ELMA T. BURMISTER, as Administratrix of the Estate of R. H. BURMISTER, Deceased, Appellant,
CITY OF PRESCOTT, E. C. SEALE, Mayor, and WILLIAM BYERS, P. H. MILLER, Members of the Common Council of Said City, and GEORGE M. PAYNE, Tax Collector of the City of Prescott, Arizona, Appellees
APPEAL from a judgment of the Superior Court of the county of Yavapai. Albert M. Sames, Judge. Appeal dismissed.
Messrs. Favour & Baker, for Appellant.
Messrs. Cornick & Crable and Mr. J. Andrew West, for Appellees.
This is an action for a writ of mandamus against the City of Prescott and certain officials, thereof, hereinafter called appellees, to compel such officials to issue to the Continental Oil Company, [38 Ariz. 67] a corporation, hereinafter called the company, a license to operate an automobile service station on certain property in said city owned by the estate of R. H. Burmister, deceased. Elma T. Burmister, as administratrix of said estate, whom we shall hereafter call appellant, joined with the company in applying to the superior court of Yavapai county for the writ of mandamus. Judgment was rendered in the trial court in favor of appellees, and the company accepted such judgment, and has taken no appeal therefrom, the administratrix as above being the sole appellant.
The facts in the case, so far as they are necessary to its determination, are in no way in dispute, and may be stated as follows. The Burmister estate owned lots 21 and 23 in block 2 of the City of Prescott, and during the month of March, 1929, the administratrix and the heirs of Burmister entered into a contract of sale of a certain portion of said lots to the company. Under this contract the company agreed to make the purchase under certain conditions. These conditions, so far as material to this action, were as follows: (a) The company should apply to the city of Prescott for a license permitting it to operate a gasoline service station on the premises in question, the administratrix joining in such application if she so desired; (b) if the permit was refused a proper suit should be instituted to force the issuance of the permit; (c) either party might seek a review of the decision of the trial court in the appellate court; and (d) if the litigation were unsuccessful, the company was not bound to make the purchase.
Application was duly made by the company, the appellant not joining therein, to the common council of the City of Prescott for a license as aforesaid, which license was refused, and thereafter the company and appellant joined in this action for a writ of mandamus to compel its issuance. Appellees [38 Ariz. 68] moved to strike the complaint as to the administratrix for the reason that she was not an applicant for the license and had no interest in the subject matter of the litigation and was not the real party in interest, and also demurred to the complaint for the same reasons. The motion and the demurrer were both overruled, and the case was heard before the trial court on its merits, and the writ of mandamus denied. From the judgment and the order denying the motion for a new trial, the administratrix has appealed.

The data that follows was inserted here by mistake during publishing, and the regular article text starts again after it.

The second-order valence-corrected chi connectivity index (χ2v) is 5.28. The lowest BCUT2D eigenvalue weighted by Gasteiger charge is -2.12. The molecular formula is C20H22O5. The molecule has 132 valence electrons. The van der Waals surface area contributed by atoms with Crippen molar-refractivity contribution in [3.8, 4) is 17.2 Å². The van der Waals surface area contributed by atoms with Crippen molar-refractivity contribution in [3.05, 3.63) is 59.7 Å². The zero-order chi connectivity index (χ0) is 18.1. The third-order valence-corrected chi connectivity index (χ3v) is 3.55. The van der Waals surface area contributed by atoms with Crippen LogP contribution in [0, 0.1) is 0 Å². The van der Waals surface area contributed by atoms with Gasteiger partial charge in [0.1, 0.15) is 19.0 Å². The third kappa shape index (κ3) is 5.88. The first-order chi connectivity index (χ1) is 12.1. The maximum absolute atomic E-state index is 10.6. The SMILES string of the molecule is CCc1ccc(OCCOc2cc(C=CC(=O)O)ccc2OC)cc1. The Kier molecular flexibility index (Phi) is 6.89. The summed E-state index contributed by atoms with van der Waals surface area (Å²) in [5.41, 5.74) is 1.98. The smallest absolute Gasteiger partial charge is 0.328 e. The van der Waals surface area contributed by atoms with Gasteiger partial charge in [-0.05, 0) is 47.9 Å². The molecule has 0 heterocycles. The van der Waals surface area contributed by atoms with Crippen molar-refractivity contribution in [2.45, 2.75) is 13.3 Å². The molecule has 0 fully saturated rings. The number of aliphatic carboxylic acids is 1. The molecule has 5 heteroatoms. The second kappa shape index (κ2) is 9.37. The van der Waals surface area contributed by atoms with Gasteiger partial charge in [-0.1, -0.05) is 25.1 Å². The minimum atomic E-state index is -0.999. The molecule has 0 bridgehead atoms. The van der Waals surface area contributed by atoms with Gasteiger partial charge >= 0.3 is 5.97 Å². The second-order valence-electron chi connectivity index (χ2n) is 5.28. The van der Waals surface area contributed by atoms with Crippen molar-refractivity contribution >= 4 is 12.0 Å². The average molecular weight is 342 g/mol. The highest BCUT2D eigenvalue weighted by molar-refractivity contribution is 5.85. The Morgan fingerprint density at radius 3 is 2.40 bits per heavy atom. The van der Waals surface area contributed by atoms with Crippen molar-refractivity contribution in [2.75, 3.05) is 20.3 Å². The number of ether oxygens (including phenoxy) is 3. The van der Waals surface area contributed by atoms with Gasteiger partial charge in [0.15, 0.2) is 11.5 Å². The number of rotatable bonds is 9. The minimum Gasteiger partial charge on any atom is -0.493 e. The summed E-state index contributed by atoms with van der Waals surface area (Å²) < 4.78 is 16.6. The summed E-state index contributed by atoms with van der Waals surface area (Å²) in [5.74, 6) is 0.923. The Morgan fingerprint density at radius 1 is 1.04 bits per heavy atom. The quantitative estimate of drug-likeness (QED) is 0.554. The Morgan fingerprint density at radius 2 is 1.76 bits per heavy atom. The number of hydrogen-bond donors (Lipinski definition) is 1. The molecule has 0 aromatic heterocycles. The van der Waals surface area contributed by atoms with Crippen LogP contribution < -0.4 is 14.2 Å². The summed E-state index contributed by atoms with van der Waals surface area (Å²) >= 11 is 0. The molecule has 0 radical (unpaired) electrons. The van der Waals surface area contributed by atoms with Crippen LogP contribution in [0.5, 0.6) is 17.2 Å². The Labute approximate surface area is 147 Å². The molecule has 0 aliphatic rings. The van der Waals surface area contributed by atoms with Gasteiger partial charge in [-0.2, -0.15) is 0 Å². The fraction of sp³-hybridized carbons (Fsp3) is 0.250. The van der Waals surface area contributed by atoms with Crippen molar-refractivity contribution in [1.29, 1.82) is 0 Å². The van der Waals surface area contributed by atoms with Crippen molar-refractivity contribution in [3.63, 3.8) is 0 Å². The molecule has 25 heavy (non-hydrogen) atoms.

The case presents a very interesting proposition on its merits, going to the authority of the City of Prescott to refuse to grant licenses for the conduct of automobile garages and service stations within its boundaries, under the circumstances appearing in the record, but we are of the opinion we should not and cannot consider that question, as the case must be decided on matters of procedure. As we have stated, the action was one to compel the City of Prescott to issue a license to the company. The appellant had made no application for a license, claimed no interest in the one asked for by the company, and could not in any way be directly affected by a judgment either granting or denying the writ of mandamus. Her sole interest was predicated on the theory that, unless the license was issued, the company, under the terms of her contract with it, could not be compelled to purchase the property of her decedent, and that therefore she was indirectly interested in seeing that it received the license. Under these circumstances, can she maintained this appeal?
An appeal is a right given by statute only, and one desiring to avail himself of the right must bring himself strictly within the terms of the statute. Thomas v. Elliott, 215 Mo. 598, 114 S.W. 987; Miami Copper Co. v. Strohl, 14 Ariz. 410, 130 P. 605; State v. Chittenden, 127 Wis. 468, 107 N.W. 500. Section 3658, Revised Code of 1928, reads as follows: [38 Ariz. 69]
"Judgments and orders reviewable by appeal only; by whom. A judgment or order in a civil action or proceeding may be reviewed by appeal as prescribed in this chapter, and not otherwise; such an appeal may be taken by any party aggrieved by such judgment or order." (Italics ours.) Is appellant, "aggrieved," within the meaning of the statute, by the judgment herein?
The phrase "aggrieved party," as used in a statute regulating the right of appeal, has frequently been defined by the courts. After comparison of the cases, it appears there are two essential conditions which must exist: (1) There must be a denial of some personal or property right to the party by the decree; and (2) such denial must come as a direct result of the decree, and not merely as a result in some other proceeding of the application of a legal principle established in the decree appealed from. Elcan's Admr v. Lancasterian School, 2 Pat. & H. (Va.) 53; State v. Central Vermont R. Co., 81 Vt. 459, 71 A. 193; Lamar v. Lamar, 118 Ga. 684, 45 S.E. 498. The suit was for the sole purpose of securing a license for the company. Appellant had no legal interest, past, present, or prospective, in the subject matter of he suit; i.e., the license. The only direct result
of the decree was to deny the license to the company -- ...